I wrote...

Children of the Cure: Missing Data, Lost Lives and Antidepressants

By David Healy, Joanna Le Noury, Julie Wood

Book cover of Children of the Cure: Missing Data, Lost Lives and Antidepressants

What is my book about?

Study 329, a trial of paroxetine in depressed teenagers, led to a fraud charge and a $3 billion fine against GlaxoSmithKline for reporting a negative trial as showing paroxetine worked wonderfully well and was safe. Nearly one in five teens on paroxetine had serious behavioural problems. The ‘fraudulent’ report was ghostwritten, as it appears were other trials of antidepressants in depressed teens, all negative but published as safe and effective with FDA turning a blind eye and willing to approve drugs that didn’t work. Children of the Cure gives you the insight into who was sleeping with who story behind a trial that despite the fraud charge and billon dollar fines is now standard practice for all trials of all drugs you or those you know may be taking. 

Reports from the Holocaust

By Larry Kramer,

Book cover of Reports from the Holocaust: The Making of an AIDS Activist

In Reports from the Holocaust, Larry Kramer charts his own journey into AIDS activism, through a collection of his articles, speeches, jeremiads, and public pronouncements dating from the earliest days of the AIDS crisis. A combination gadfly, angry prophet, activist conscience, and provocateur, Larry was also a huge pain-in-the-ass and an unyielding and loving advocate for the gay community—all of which is on full display here. The book includes his incendiary “1,112 and counting,” written in 1983, which first awakened me (and the rest of the gay community) to the political dimensions of the AIDS crisis, as well as his speech four years later, that led to the formation of ACT UP. I defy you to read this book and not want to take to the streets in protest.


Who am I?

I’m a nice gay Jewish former wannabe actor turned AIDS activist. I joined ACT UP, the AIDS Coalition to Unleash Power, in 1987, and for the next eight years, I chaired committees, planned protests, led teach-ins, and facilitated our weekly meetings. I visited friends in hospitals, attended far too many AIDS memorials, participated in over a hundred zaps and demonstrations, and earned the title of ACT UP’s unofficial “Chant Queen.” It was the hardest, most intense, most rewarding, most joyous, and most devastating time of my life. Aware that I had witnessed history, it became my mission to record what happened and to make sure our story was not forgotten. 


I wrote...

Boy with the Bullhorn: A Memoir and History of ACT UP New York

By Ron Goldberg,

Book cover of Boy with the Bullhorn: A Memoir and History of ACT UP New York

What is my book about?

Boy with the Bullhorn is an immersive, chronological history of the New York chapter of ACT UP, the AIDS Coalition to Unleash Power, and a memoir of my coming of age and activist education during the darkest years of the AIDS epidemic. Told with great heart and surprising humor, it offers an intimate look into ACT UP's tactics and strategies as we successfully battled politicians, researchers, drug companies, religious leaders, the media, and an often-uncaring public to change the course of the AIDS epidemic. Combining personal accounts with diligent documentation, it captures the spirit of ACT UP and the adrenaline rush of activism―the anger and grief, but also the love, joy, and camaraderie.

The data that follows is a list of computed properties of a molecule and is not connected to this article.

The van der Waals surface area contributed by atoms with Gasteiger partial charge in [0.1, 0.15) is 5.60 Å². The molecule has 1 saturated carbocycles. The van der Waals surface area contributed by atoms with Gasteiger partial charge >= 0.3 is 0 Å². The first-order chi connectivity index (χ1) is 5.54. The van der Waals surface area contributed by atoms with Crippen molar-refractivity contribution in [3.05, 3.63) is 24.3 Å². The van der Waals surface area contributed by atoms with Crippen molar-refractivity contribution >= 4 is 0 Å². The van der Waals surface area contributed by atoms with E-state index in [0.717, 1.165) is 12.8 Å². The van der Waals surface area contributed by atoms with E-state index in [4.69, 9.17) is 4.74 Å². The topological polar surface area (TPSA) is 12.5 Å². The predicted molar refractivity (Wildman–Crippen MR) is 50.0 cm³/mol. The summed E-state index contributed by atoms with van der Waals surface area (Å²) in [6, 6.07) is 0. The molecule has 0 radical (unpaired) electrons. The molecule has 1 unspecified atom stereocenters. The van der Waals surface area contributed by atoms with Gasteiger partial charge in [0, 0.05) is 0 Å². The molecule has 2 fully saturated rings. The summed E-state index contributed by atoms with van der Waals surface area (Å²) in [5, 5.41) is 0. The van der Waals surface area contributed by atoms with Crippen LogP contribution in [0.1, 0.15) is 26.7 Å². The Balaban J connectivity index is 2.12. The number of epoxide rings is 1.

Christodora

By Tim Murphy,

Book cover of Christodora

Sometimes I regret not having experienced the sex and drugs enjoyed by my contemporaries who came out much younger in life. The Christodora brought me back to reality. The reality of those years was much darker than my fantasies.

Murphy sketches out the diverse group of intertwined characters that inhabit the Christodora, a gentrified building in Manhattan’s East Village. I wanted to be the artistic Mateo who pushes through life’s difficulties to live an actualized life. But I can’t escape that I could have been one of the AIDS victims for whom the activism Murphy describes was so critical. Or I might have been Hector, an AIDS activist who descends into substance abuse after losing his lover.

Christodora recounts the heartbreak of AIDS but ultimately is a story of the healing of broken lives.


Who am I?

I’ve been gay for half my life; the other half I was confused, questioning, and considered a pathologic deviant by the American Psychiatric Association. I am no longer confused, or considered pathologic or deviant. I’m a father, psychiatrist, and author who grew up in Nebraska. I was a good boy, followed all the rules, and lived the life that was expected of me. I fit in but I never felt like I belonged. I took back control of my life and threw off expectations of what I should be. I want others to believe that they can have a richer life by living the life they were meant to live.


I wrote...

No More Neckties: A Memoir in Essays

By Loren A. Olson, M. D.,

Book cover of No More Neckties: A Memoir in Essays

What is my book about?

In No More Neckties: A Memoir in Essays, Loren A. Olson, MD writes that fitting in is not belonging. Growing up, he tried to fit in, but he felt lonely due to conflicted sexual feelings and a poor body image.

In No More Neckties, Dr. Olson shares the story of his life and its hard lessons. He writes about intensely personal events: tragedy and loss, love and heartbreak, infidelity and betrayal, and the fear of aging. He explores being gay in rural America, stereotypes and misconceptions, religious dogma, empathy and forgiveness, and the need for self-acceptance. Through the memoir’s essay format, Dr. Olson invites the reader to reflect on their own life. He believes that sharing our stories removes the loneliness and isolation we feel and changes peoples’ minds about who we are.